## Electron configuration quiz

Take this quiz and test your knowledge of electron configuration.

### Worked exercises

- Write the electron configuration of \(\ce{Si}\) using an orbital diagram (electrons in boxes notation).

Atomic number of \(\ce{Si}\) is \(14.\) Therefore, it has \(14\) electrons. These electrons should be placed in orbitals according to the Aufbau principle shown above. The first two electrons go to \(1s\) orbital as a pair. The next eight electrons are placed in the second shell (\(n=2)\) as pairs. The last four electrons enter into the third shell, where the first two occupy the \(s\) orbital as a pair and the last two fill two \(p\) orbitals as single electrons.**Answer** - Write electron configuration of \(\ce{Ca}\) using noble gas configuration.

For \(\ce{Ca}\), \(\ce{Ar}\) is the last noble gas that comes before \(\ce{Ca}\). The electron configuration of \(\ce{Ca}\) is written as \(\left[\ce{Ar}\right]\) which denotes \(\ce{Ar}\)’s electron configuration followed by the configuration of remaning electrons.**Answer**

\(Z=18\)\(\ce{Ar}\) \(1s^{2}\,2s^{2}2p^{6}\,3s^{2}3p^{6}\) (This is written as \(\ce{[Ar]}\) )

\(Z=20\)\(\ce{Ca}\) \(1s^{2}\,2s^{2}2p^{6}\,3s^{2}3p^{6}\,4s^{2}\) (After \(3p\) orbital, electrons fill into \(4s\) orbital not \(3d\) orbital.)

Noble gas configuration of \(\ce{Ca}\) is \(\left[\ce{Ar}\right]\) \(4s^{2}\) - How many electrons can an \(n=3\) shell accommodate?
- \(18\)
- \(10\)
- \(8\)
- \(2\)
- Which of the following subshells consist of one orbital?
- \(2p\)
- \(3d\)
- \(1s\)
- \(3p\)
- What is the maximum number of electrons that can occupy the \(2p\) subshell?
- \(2\)
- \(6\)
- \(10\)
- \(8\)
- What is the maximum number of electrons that can occupy one of the orbitals in the \(3d\) subshell?
- \(10\)
- \(6\)
- \(2\)
- \(8\)
- Which of the following statements is true?
- An electron in an \(n=1\) shell has lower energy than an electron in an \(n=2\) shell.
- All subshells contain same number of electrons
- The number of subshells within a shell is equal to the orbital number
- All subshells have an identical shape and size.
- What is the electron configuration of \(\ce{Cl}\) \(\left(Z=17\right)\)?
- \(1s^{2}\:2s^{2}2p^{6}\:3s^{2}3p^{5}\)
- \(1s^{2}\:2s^{2}2p^{5}\:3s^{2}3p^{4}\)
- \(3s^{2}3p^{6}3d^{10}\)
- \(1s^{2}\:2s^{2}2p^{6}\:3s^{2}3p^{2}3d^{3}\)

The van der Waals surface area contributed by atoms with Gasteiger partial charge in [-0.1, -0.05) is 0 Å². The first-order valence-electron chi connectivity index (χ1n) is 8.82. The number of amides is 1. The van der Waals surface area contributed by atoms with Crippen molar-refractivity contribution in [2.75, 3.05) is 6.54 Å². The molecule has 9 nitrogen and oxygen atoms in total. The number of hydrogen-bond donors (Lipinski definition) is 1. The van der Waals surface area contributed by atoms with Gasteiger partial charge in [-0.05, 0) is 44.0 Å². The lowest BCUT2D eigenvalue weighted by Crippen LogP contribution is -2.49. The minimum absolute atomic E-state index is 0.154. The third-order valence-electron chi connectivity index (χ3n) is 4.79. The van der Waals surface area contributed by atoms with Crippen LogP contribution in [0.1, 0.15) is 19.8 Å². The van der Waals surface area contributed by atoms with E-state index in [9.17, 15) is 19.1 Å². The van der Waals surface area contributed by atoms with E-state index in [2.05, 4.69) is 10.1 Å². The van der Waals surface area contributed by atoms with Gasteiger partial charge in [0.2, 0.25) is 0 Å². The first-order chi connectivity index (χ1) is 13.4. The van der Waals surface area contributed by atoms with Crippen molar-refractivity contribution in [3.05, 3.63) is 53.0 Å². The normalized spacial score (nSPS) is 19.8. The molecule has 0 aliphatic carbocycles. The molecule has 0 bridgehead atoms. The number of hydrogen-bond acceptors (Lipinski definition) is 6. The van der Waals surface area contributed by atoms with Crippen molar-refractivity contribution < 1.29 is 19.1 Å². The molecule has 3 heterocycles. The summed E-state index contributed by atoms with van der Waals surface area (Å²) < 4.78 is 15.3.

- What is the noble gas configuration of \(\ce{Na}\) \(\left(Z=11\right)\)?
- \(1s^{2}\:2s^{2}2p^{6}\:3s^{1}\)
- \(\ce{[Ne]}\) \(3s^{1}\)
- \(\ce{[Ar]}\) \(3s^{1}\)
- \(\ce{[Ne]}\) \(s^{2}\:2s^{2}2p^{6}\:3s^{1}\)
- Which of the following is the orbital diagram of \(\ce{P}\) \(\left(Z=15\right)\)?
- What is the electron configuration of \(\ce{Fe}\) \(\left(Z=26\right)\)?
- \(1s^{2}\:2s^{2}2p^{6}\:3s^{2}3p^{6}3d^{6}\:4s^{2}\)
- \(1s^{2}\:2s^{2}2p^{6}\:3s^{2}3p^{6}3d^{8}\)
- \(1s^{2}\:2s^{2}2p^{6}\:3s^{2}3p^{6}\:4s^{2}\)
- \(1s^{2}\:2s^{2}2p^{6}\:3s^{2}3p^{6}3d^{6}\)
- How many unpaired electrons are present in the orbital diagram of \(\ce{N}\) \(\left(Z=7\right)\)
- \(5\)
- \(3\)
- \(7\)
- \(2\)

- Write the electron configuration of \(\ce{Na}\).

**Answer**

Atomic number of \(\ce{Na}\) is \(11.\) Therefore, it has \(11\) electrons. These electrons should be placed in orbitals according to the Aufbau principle shown below. The first two electrons go to \(1s\) orbital as a pair. The next two electrons are placed in the orbital \(2s\). The next six electrons are placed in \(2p\) orbitals as three pairs. The remaining electron is placed in \(3s\) orbital.

\(\ce{Na}\) has the configuration \(1s^{2}\,2s^{2}2p^{6}\,3s^{1}\)

- For an electron \(n=2\). What are the possible values for \(\ell\) and \(m_{\ell}\)?

**Answer**

For \(\ell\) permitted values are \(0,1,2,3\ldots\left(n-1\right)\). If \(n=2\), \(\ell\) can be \(0,1\).

\(\ell=0\) indicates a \(s\) orbital.

\(\ell=1\) indicates a \(p\) orbital.

\(\ell\) \(m_{\ell}\) \(0\) \(0\) \(1\) \(0,\,+1,\,-1\).

For \(\ell=0,\:m_{\ell}=0\) only: this defines one orbital.

In this case the \(2s\)-orbital.

For \(\ell=1,\:m_{\ell}=0,+1\) or \(-1\) only: this defines three separate orbitals. In this case, the three \(2p\) orbitals.

#### Exercises

1 \(18\)

3 \(1s\)

2 \(6\)

3 \(2\)

1 An electron in \(n=1\) shell has lower energy than an electron in \(n=2\) shell.

1 \(1s^{2}\:2s^{2}2p^{6}\:3s^{2}3p^{5}\)

2 \(\ce{[Ne]}\) \(3s^{1}\)

a) The \(1s\),\(2s\),\(2p\),\(3s\) orbitals have paired electrons. The \(3p\) orbitals are occupied by one electron, each with the same spin.

1 \(1s^{2}\:2s^{2}2p^{6}\:3s^{2}3p^{6}3d^{6}\:4s^{2}\)

2 \(3\)